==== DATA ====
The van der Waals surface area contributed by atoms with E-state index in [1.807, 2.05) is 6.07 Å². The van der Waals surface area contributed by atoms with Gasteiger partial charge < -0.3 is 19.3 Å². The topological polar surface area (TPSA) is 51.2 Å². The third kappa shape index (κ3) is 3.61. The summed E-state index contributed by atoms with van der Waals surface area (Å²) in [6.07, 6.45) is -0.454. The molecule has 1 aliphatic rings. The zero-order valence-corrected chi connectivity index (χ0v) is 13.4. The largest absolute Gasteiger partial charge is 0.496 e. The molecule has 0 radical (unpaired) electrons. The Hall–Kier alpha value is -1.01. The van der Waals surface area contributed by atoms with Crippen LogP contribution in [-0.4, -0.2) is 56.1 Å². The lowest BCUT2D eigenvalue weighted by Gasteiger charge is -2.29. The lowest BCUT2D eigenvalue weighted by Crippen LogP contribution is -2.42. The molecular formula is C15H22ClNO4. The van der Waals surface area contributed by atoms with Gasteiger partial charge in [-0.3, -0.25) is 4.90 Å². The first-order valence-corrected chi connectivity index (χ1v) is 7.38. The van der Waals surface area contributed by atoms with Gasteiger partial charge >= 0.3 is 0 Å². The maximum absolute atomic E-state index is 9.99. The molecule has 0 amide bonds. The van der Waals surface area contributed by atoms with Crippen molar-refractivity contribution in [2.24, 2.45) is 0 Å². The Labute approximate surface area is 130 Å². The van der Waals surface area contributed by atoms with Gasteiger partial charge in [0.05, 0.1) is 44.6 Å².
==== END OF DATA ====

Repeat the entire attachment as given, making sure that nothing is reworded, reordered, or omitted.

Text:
The van der Waals surface area contributed by atoms with E-state index in [1.807, 2.05) is 6.07 Å². The van der Waals surface area contributed by atoms with Gasteiger partial charge < -0.3 is 19.3 Å². The topological polar surface area (TPSA) is 51.2 Å². The third kappa shape index (κ3) is 3.61. The summed E-state index contributed by atoms with van der Waals surface area (Å²) in [6.07, 6.45) is -0.454. The molecule has 1 aliphatic rings. The zero-order valence-corrected chi connectivity index (χ0v) is 13.4. The largest absolute Gasteiger partial charge is 0.496 e. The molecule has 0 radical (unpaired) electrons. The Hall–Kier alpha value is -1.01. The van der Waals surface area contributed by atoms with Crippen LogP contribution in [-0.4, -0.2) is 56.1 Å². The lowest BCUT2D eigenvalue weighted by Gasteiger charge is -2.29. The lowest BCUT2D eigenvalue weighted by Crippen LogP contribution is -2.42. The molecular formula is C15H22ClNO4. The van der Waals surface area contributed by atoms with Gasteiger partial charge in [-0.3, -0.25) is 4.90 Å². The first-order valence-corrected chi connectivity index (χ1v) is 7.38. The van der Waals surface area contributed by atoms with Gasteiger partial charge >= 0.3 is 0 Å². The maximum absolute atomic E-state index is 9.99. The molecule has 0 amide bonds. The van der Waals surface area contributed by atoms with Crippen molar-refractivity contribution in [2.24, 2.45) is 0 Å². The Labute approximate surface area is 130 Å². The van der Waals surface area contributed by atoms with Gasteiger partial charge in [0.05, 0.1) is 44.6 Å².